Bygones of Monroe:
Prospects of a Military Camp at Monroe
Brigadier General Williams, Adjutant General Robertson, and Col. Whittlesey, were in town yesterday, looking up a camping ground for all the Michigan troops. The grounds on each side of the street, on the north side of the river, below the residence of David Ebersol, were examined, and pronounced superior for the purpose. Grounds at Grosse Point, 12 miles above Detroit, on Lake St. Clair, were examined yesterday, and tomorrow the party will visit Port Huron to examine grounds in the locality.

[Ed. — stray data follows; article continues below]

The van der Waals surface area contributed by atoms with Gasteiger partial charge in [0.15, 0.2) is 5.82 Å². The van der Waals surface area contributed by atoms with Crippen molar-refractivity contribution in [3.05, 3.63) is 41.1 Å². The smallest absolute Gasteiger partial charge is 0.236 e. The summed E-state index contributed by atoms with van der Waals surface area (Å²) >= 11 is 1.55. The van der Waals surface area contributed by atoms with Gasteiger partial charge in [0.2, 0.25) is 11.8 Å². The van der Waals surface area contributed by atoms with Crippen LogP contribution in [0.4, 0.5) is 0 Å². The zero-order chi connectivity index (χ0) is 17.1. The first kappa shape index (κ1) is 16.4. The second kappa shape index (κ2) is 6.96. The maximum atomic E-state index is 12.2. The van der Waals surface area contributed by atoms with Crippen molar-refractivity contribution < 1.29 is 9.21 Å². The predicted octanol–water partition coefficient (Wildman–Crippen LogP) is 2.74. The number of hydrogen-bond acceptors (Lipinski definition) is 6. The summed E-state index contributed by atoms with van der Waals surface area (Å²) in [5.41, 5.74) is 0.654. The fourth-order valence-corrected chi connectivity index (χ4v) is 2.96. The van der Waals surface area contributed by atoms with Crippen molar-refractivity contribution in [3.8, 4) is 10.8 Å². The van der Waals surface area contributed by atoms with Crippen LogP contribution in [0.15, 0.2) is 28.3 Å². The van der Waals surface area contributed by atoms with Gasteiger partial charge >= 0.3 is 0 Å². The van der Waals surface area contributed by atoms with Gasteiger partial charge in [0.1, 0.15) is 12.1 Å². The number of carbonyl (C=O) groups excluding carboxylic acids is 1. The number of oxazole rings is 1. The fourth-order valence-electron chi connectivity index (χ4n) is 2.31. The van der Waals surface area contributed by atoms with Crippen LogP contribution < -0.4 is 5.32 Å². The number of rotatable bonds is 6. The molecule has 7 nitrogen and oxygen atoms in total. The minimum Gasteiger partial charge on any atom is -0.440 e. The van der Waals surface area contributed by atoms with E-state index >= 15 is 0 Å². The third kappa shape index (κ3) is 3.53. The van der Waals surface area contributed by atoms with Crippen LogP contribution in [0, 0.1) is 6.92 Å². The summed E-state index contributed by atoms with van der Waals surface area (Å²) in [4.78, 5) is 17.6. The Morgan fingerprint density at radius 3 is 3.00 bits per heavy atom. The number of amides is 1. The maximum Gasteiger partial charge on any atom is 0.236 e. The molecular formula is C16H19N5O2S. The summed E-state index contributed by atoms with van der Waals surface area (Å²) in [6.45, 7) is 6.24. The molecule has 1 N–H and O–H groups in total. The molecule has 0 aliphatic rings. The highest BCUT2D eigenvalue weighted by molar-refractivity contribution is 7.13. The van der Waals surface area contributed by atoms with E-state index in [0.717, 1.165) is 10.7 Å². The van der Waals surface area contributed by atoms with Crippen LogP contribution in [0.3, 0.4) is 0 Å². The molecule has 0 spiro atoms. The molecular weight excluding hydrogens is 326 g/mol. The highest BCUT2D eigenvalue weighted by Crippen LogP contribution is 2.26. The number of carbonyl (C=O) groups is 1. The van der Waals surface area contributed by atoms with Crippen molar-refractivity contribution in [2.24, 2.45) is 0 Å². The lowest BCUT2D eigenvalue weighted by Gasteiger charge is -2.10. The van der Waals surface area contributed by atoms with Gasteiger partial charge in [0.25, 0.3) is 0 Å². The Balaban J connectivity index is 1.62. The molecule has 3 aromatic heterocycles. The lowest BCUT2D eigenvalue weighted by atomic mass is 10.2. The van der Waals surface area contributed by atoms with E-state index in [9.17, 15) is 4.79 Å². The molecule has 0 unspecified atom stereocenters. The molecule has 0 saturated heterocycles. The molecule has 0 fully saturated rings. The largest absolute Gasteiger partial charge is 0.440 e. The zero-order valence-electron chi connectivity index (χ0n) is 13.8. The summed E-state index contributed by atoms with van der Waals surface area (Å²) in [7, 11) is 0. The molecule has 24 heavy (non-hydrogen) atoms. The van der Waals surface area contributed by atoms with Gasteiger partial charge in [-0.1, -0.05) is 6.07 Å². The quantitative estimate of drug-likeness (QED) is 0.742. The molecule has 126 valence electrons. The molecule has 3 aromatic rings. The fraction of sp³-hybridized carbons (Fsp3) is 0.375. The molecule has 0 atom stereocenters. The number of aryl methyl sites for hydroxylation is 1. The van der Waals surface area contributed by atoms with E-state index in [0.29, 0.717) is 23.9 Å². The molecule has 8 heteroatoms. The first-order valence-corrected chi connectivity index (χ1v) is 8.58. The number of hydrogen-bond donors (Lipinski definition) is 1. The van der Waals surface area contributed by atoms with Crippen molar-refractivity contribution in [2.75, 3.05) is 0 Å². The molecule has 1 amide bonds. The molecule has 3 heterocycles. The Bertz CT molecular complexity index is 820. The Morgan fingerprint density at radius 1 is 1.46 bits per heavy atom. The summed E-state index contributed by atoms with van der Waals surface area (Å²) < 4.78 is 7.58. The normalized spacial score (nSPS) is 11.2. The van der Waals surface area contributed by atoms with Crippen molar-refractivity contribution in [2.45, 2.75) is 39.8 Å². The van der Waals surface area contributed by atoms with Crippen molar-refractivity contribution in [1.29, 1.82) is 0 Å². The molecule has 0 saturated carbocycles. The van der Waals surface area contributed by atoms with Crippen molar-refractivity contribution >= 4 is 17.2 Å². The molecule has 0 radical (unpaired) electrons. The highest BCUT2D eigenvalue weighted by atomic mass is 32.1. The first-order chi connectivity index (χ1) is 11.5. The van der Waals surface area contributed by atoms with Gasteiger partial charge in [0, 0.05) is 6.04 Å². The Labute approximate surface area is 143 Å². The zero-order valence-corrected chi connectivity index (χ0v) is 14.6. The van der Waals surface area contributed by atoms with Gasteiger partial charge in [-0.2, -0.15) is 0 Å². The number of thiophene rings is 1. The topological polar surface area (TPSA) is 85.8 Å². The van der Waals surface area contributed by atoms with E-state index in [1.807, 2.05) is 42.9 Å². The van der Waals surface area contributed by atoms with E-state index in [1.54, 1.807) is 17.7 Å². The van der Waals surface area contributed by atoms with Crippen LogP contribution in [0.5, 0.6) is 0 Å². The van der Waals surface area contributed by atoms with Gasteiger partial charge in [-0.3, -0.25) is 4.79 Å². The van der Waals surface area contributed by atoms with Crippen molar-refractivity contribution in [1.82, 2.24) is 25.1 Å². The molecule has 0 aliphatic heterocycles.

This movement is made in compliance with an order from the General Government issued to each State, to get all troops preparing for service in one general camp, for drill and instruction, at some point accessible of communication.
There is a fair prospect that Monroe will be selected as the grounds here are superior, and there are other considerations favoring this place. A camp of 3,000 soldiers or upwards in close proximity to the city, would prove quite advantageous to the farming community round about, and also to tradesmen, as it would advance the price of provisions, increase all kinds of trade, and give new life to the city.
(Monroe Commercial, May 30, 1861, Page 3, Column 1)